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Gerry
________________________________________________________________________
I'm happy for anyone to edit any of my photos and display the results
_________________________________________________________________________
First camera 1953, first Pentax 1985, first DSLR 2006
http://www.pbase.com/gerrywinterbourne
gerry.winterbourne@ntlworld.com

Gerry Winterbourne Forum Pro • Posts: 19,063
Re: Usability of Zone Focusing

Gurusathiy wrote:

DeathArrow wrote:

I can't see how auto focus can be slow for static scenes such as landscapes.

My problem is when my friend enters the scene, auto-focus takes time to lock focus on my friend while my other friend snaps up easily in his mobile. That is the reason i told "slow".

If you have studied DOF you will realise that for the same picture the DOF gets deeper as the sensor gets smaller. Phone sensors are so small that DOF is almost infinite; but small sensors have other limitations - one always has to choose which limitations to accept.

It mostly means using a small aperture for a larger DoF, focusing at a distance and shooting when the photographer guesses the subject is near that distance. It doesn't give the best results.

This is exactly my issue, I want best results and hence the query to understand from experienced people on how they do it.

You should now know how to use a DOF calculator. Enter the details of your camera, lens and settings. Decide the nearest distance you want to be sharp, then adjust the aperture and focus distance until the calculator shows this as the near end of DOF and infinity as the far end. Then set the focus ring on your lens to the focus distance shown.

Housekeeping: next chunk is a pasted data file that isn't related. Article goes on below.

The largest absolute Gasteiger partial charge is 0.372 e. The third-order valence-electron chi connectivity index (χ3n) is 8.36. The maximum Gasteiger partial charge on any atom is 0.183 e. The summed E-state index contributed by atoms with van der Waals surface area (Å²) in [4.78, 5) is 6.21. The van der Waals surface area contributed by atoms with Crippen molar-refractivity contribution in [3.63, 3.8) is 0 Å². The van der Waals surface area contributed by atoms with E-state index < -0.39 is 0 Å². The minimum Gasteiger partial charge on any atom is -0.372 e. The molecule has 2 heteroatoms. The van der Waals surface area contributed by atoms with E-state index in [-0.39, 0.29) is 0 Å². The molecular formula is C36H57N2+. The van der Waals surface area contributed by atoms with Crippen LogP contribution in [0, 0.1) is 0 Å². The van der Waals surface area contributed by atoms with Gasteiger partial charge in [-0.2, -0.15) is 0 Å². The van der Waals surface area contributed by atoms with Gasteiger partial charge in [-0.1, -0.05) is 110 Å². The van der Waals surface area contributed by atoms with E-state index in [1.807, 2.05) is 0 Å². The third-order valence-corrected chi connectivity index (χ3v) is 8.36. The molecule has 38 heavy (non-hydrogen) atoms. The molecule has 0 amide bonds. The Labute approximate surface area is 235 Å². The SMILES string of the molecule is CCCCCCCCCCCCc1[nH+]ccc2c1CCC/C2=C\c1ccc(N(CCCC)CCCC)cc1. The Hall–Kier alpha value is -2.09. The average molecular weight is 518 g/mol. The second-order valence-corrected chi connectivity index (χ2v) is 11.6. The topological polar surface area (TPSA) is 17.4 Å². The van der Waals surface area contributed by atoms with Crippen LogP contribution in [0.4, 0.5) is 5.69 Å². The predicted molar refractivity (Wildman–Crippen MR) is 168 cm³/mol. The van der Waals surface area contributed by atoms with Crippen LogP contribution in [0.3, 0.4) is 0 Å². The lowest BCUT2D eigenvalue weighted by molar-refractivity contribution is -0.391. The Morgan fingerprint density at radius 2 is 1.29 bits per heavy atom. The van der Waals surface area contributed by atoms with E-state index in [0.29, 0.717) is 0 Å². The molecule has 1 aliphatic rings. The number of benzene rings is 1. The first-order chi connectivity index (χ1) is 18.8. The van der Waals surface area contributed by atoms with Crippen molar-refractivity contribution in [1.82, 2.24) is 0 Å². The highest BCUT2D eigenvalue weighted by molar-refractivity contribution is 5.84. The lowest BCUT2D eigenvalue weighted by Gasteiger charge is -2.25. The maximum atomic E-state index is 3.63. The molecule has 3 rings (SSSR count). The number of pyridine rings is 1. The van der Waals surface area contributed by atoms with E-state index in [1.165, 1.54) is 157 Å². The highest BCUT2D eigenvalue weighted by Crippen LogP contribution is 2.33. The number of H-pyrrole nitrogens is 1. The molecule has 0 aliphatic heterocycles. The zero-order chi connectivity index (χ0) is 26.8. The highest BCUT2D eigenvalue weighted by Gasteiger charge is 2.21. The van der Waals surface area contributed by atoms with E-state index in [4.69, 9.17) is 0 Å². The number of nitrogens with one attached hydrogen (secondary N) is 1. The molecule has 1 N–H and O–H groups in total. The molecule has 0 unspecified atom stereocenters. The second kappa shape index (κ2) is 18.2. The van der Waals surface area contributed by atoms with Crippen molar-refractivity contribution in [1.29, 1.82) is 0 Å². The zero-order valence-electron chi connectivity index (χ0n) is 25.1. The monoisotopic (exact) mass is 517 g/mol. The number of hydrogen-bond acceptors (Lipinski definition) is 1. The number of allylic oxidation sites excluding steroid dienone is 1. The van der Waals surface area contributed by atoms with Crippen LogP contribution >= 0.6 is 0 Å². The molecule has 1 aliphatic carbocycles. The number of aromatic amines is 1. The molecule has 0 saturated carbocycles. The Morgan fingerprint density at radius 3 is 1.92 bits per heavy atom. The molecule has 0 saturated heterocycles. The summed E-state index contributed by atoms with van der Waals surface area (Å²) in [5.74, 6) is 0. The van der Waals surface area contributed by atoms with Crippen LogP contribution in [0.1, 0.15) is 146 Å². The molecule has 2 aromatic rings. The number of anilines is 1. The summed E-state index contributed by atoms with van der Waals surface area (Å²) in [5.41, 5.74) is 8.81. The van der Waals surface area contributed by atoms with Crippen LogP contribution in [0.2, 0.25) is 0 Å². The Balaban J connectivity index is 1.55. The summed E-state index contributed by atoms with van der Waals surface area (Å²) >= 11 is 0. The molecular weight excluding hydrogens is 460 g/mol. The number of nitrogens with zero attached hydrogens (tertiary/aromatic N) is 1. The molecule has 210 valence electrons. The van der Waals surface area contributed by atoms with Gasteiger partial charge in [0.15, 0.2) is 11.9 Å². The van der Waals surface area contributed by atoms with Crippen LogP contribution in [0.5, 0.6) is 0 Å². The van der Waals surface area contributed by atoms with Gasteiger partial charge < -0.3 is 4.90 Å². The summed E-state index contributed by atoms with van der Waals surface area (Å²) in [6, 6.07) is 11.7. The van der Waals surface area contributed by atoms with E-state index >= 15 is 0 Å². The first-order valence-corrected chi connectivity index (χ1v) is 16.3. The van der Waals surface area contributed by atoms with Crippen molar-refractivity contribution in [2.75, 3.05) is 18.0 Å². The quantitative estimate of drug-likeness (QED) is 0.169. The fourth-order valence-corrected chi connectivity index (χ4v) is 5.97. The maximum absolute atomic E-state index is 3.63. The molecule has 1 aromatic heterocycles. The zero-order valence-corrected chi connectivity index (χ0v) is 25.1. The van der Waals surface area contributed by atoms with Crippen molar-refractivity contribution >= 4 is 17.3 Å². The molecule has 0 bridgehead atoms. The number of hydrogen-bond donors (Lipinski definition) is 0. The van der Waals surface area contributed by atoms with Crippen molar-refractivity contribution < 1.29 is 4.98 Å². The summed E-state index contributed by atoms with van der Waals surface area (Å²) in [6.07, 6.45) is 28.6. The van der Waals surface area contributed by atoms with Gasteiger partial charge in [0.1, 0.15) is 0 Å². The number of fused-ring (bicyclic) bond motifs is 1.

As long as focus is manual everything in the range calculated will be acceptably sharp, subject to the fact that DOF calculations make a number of assumptions so they are never perfectly accurate. But unless your critical object is exactly at the nearest distance that won't matter.

There are other methods; here's a klong but interesting read http://trenholm.org/hmmerk/download.html

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Gerry
________________________________________________________________________
I'm happy for anyone to edit any of my photos and display the results
_________________________________________________________________________
First camera 1953, first Pentax 1985, first DSLR 2006
http://www.pbase.com/gerrywinterbourne
gerry.winterbourne@ntlworld.com

Gerry Winterbourne Forum Pro • Posts: 19,063
Re: Usability of Zone Focusing
3

Gurusathiy wrote:

You have marked this reply as answering your question but it doesn't really do that satisfactorily.

As I said in another post, DOF depends (among other things) on the size of sensor. The markings on old lenses are calculated for 35mm film - full frame on digital - so unless you are using a FF camera (and you aren't) the scales give wrong answers.

You can work out how to convert the scales, of course, but that's something extra to think about.